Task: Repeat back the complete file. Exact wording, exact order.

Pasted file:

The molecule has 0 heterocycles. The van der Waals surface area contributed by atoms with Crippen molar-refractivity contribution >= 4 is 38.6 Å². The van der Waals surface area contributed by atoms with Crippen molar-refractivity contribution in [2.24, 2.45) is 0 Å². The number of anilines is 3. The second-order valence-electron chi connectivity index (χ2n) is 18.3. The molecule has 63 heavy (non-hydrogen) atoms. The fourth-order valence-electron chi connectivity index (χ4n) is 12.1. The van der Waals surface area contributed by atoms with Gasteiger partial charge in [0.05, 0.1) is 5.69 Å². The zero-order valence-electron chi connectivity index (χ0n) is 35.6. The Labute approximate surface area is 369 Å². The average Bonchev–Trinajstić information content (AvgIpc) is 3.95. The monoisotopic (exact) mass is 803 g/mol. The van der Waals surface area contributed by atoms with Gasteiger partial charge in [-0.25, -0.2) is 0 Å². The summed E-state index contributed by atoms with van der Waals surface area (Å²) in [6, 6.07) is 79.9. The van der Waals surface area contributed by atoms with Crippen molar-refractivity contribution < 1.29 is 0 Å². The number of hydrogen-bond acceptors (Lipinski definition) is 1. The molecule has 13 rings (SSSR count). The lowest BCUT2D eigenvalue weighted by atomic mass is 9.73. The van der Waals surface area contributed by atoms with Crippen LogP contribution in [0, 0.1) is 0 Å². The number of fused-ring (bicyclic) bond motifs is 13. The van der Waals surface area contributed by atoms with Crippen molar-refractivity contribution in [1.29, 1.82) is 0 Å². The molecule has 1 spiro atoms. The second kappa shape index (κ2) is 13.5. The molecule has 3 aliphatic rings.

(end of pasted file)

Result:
The molecule has 0 heterocycles. The van der Waals surface area contributed by atoms with Crippen molar-refractivity contribution >= 4 is 38.6 Å². The van der Waals surface area contributed by atoms with Crippen molar-refractivity contribution in [2.24, 2.45) is 0 Å². The number of anilines is 3. The second-order valence-electron chi connectivity index (χ2n) is 18.3. The molecule has 63 heavy (non-hydrogen) atoms. The fourth-order valence-electron chi connectivity index (χ4n) is 12.1. The van der Waals surface area contributed by atoms with Gasteiger partial charge in [0.05, 0.1) is 5.69 Å². The zero-order valence-electron chi connectivity index (χ0n) is 35.6. The Labute approximate surface area is 369 Å². The average Bonchev–Trinajstić information content (AvgIpc) is 3.95. The monoisotopic (exact) mass is 803 g/mol. The van der Waals surface area contributed by atoms with Gasteiger partial charge in [-0.25, -0.2) is 0 Å². The summed E-state index contributed by atoms with van der Waals surface area (Å²) in [6, 6.07) is 79.9. The van der Waals surface area contributed by atoms with Crippen molar-refractivity contribution < 1.29 is 0 Å². The number of hydrogen-bond acceptors (Lipinski definition) is 1. The molecule has 13 rings (SSSR count). The lowest BCUT2D eigenvalue weighted by atomic mass is 9.73. The van der Waals surface area contributed by atoms with Crippen LogP contribution in [0, 0.1) is 0 Å². The number of fused-ring (bicyclic) bond motifs is 13. The van der Waals surface area contributed by atoms with Crippen molar-refractivity contribution in [1.29, 1.82) is 0 Å². The molecule has 1 spiro atoms. The second kappa shape index (κ2) is 13.5. The molecule has 3 aliphatic rings.